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${{V}_{orbit}}=\sqrt{\dfrac{GM}{{{R}_{orbit}}}}$

where

${{V}_{orbit}}$ is the orbital speed of an object revolving around the Earth

${{R}_{orbit}}$ is the radius of the orbit in which the object revolves around the Earth

$G$ is the gravitational constant

$M$ is the mass of the satellite

Orbital speed is defined as the speed of an object revolving around a star or a planet in a definite orbit. Speed is usually calculated in $m{{s}^{-1}}$. But when we deal with the speeds of objects like satellites, planets or stars, orbital speed is usually measured in $km{{s}^{-1}}$. As mentioned in the formula, orbital speed is given by

${{V}_{orbit}}=\sqrt{\dfrac{GM}{{{R}_{orbit}}}}$

For a satellite orbiting near the surface of the Earth, the radius of the satellite is equal to the radius of the Earth and the orbital speed is calculated along the surface of the Earth. The above equation can be rewritten as

${{V}_{1}}=\sqrt{\dfrac{GM}{{{R}_{1}}}}$ (equation 1)

where

${{V}_{1}}$ is the orbital speed along the surface of the Earth

${{R}_{1}}$ is the radius of the Earth

Now, for a satellite orbiting in an orbit whose radius is equal to $4$ times that of the Earth at a certain distance from the Earth,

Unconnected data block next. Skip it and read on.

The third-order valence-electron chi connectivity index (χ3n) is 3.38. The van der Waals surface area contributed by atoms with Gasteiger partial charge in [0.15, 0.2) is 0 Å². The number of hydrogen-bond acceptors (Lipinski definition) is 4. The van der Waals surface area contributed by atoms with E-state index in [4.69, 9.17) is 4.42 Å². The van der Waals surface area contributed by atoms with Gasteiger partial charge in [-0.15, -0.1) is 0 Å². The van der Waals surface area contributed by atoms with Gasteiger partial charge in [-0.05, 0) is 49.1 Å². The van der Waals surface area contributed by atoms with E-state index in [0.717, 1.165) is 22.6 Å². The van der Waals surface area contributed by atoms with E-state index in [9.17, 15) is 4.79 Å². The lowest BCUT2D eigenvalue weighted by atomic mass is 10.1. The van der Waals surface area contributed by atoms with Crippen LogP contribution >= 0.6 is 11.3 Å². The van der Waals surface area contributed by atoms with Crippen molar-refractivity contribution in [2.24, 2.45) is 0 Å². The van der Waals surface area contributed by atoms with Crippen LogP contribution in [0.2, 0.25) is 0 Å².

${{V}_{orbit}}=\sqrt{\dfrac{GM}{{{R}_{orbit}}}=}\sqrt{\dfrac{GM}{4{{R}_{1}}}}$ (equation 2)

Here,

${{R}_{orbit}}=4{{R}_{1}}$ (as given in the question)

Now, let us take the ratio of both orbital speeds i.e. the ratio of equation 1 and equation 2

$\dfrac{{{V}_{1}}}{{{V}_{orbit}}}=\dfrac{\sqrt{\dfrac{GM}{{{R}_{1}}}}}{\sqrt{\dfrac{GM}{4{{R}_{1}}}}}=\sqrt{\dfrac{GM}{{{R}_{1}}}}\times \sqrt{\dfrac{4{{R}_{1}}}{GM}}=\sqrt{4}=2$

We are provided that ${{V}_{1}}=7km{{s}^{-1}}$. Substituting this value in the above equation,

$\begin{align}

& \dfrac{{{V}_{1}}}{{{V}_{orbit}}}=\dfrac{7}{{{V}_{orbit}}}=2 \\

& {{V}_{orbit}}=\dfrac{7}{2}=3.5km{{s}^{-1}} \\

\end{align}$

Mass of the satellite is the same in both the equations of orbital speed. Whether it moves along the surface of the Earth or at a distance away from the Earth, mass remains the same. Instead of calculating orbital speed by substituting values for each, students can directly go for the ratio method if comparisons are given in the question.